COLLEGE STATION, Texas (KETK) – Private landowners interested in restoring or enhancing longleaf pine ecosystems on their property have until April 15 to apply for grants.
The Texas A&M Forest Service and the Texas Longleaf Pine Implementation Team announced this new opportunity for landowners to “restore this iconic and important American landscape.”
Landowners with property within the following East Texas counties are eligible to apply:
- San Augustine
- San Jacinto
Approved participants may receive reimbursement based on a standard rate for implementing certain conservation practices. Approved conservation practices include prescribed burning, site preparation, reforestation and forest stand improvement.
Landowners interested in planting or restoring longleaf pine on their property can apply for financial assistance using the form linked below.
Texas A&M Forest Service is also accepting applications from landowners looking to enhance already established stands of longleaf pine.
“The forest sector contributes $41 billion to the Texas economy annually,” said Hughes Simpson, Forest Systems Department Head at Texas A&M Forest Service. “This project will add to that contribution, while providing critical habitat to endangered plant and animal species in Texas, clean drinking water and carbon storage.”
The grants are made possible by the National Fish and Wildlife Foundation and International Paper through the Forestland Stewards Initiative.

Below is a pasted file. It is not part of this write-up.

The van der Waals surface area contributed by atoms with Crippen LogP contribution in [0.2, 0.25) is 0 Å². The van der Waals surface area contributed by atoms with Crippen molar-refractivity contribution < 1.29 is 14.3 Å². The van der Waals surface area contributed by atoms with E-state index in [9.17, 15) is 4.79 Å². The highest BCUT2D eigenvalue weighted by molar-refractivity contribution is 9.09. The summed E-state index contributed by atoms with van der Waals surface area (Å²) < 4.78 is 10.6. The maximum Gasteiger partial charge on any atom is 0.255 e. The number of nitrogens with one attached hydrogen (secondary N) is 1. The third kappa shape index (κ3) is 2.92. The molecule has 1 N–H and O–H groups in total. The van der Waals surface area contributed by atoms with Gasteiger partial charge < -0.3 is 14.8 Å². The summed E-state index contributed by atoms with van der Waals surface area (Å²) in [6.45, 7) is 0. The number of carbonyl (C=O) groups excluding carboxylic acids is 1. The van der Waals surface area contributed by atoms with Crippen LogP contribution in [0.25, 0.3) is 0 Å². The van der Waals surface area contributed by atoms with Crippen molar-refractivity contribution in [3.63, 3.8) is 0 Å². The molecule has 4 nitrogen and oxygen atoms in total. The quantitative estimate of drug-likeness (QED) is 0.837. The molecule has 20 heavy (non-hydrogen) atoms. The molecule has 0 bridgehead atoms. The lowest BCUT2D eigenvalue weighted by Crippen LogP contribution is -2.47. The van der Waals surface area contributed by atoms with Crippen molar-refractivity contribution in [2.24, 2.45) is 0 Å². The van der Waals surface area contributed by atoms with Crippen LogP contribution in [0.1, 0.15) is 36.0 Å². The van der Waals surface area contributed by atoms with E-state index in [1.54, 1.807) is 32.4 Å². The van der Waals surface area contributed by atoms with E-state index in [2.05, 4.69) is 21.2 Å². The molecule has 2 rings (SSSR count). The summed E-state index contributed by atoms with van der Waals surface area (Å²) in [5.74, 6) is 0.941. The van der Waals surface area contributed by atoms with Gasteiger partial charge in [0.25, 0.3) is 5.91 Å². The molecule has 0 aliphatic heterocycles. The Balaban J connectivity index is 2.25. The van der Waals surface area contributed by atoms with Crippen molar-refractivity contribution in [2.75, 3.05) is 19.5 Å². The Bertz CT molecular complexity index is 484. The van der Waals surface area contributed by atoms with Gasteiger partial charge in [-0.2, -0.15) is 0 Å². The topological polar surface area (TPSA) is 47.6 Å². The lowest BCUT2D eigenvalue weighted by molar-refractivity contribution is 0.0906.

The deadline for applications is April 15. All applications should be emailed to TexasLongleafTeam@gmail.com. Hard copies can be mailed to the following address:
Texas A&M Forest Service
Forest Systems Department
200 Technology Way #1281
College Station, TX 77845
Longleaf pine ecosystems are a natural part of East Texas, and once spanned over 92 million acres across the American south. By the early 2000s, that number had fallen to 3.2 million acres when timber harvesting was at its peak in East Texas.
Longleaf pine was harvested for its fiber, huge diameter and tall, straight boles, which in turn produced high quality lumber.
After the longleaf pine restoration programs, that number has begun to rise again – today it’s up to 4.7 million acres – but it is still just 5% of their original volume.
According to the Texas A&M Forest Service, longleaf pines also provide a critical habitat for diverse plant and wildlife ecosystems. The environment is ideal for game species like white-tailed deer, wild turkey and quail– as well as more endangered species like the pocket gopher, Louisiana pine snake, Bachman’s sparrow and the red-cockaded woodpecker.
For more information about longleaf pine initiatives and how to apply for financial assistance, visit: http://tfsweb.tamu.edu/longleaf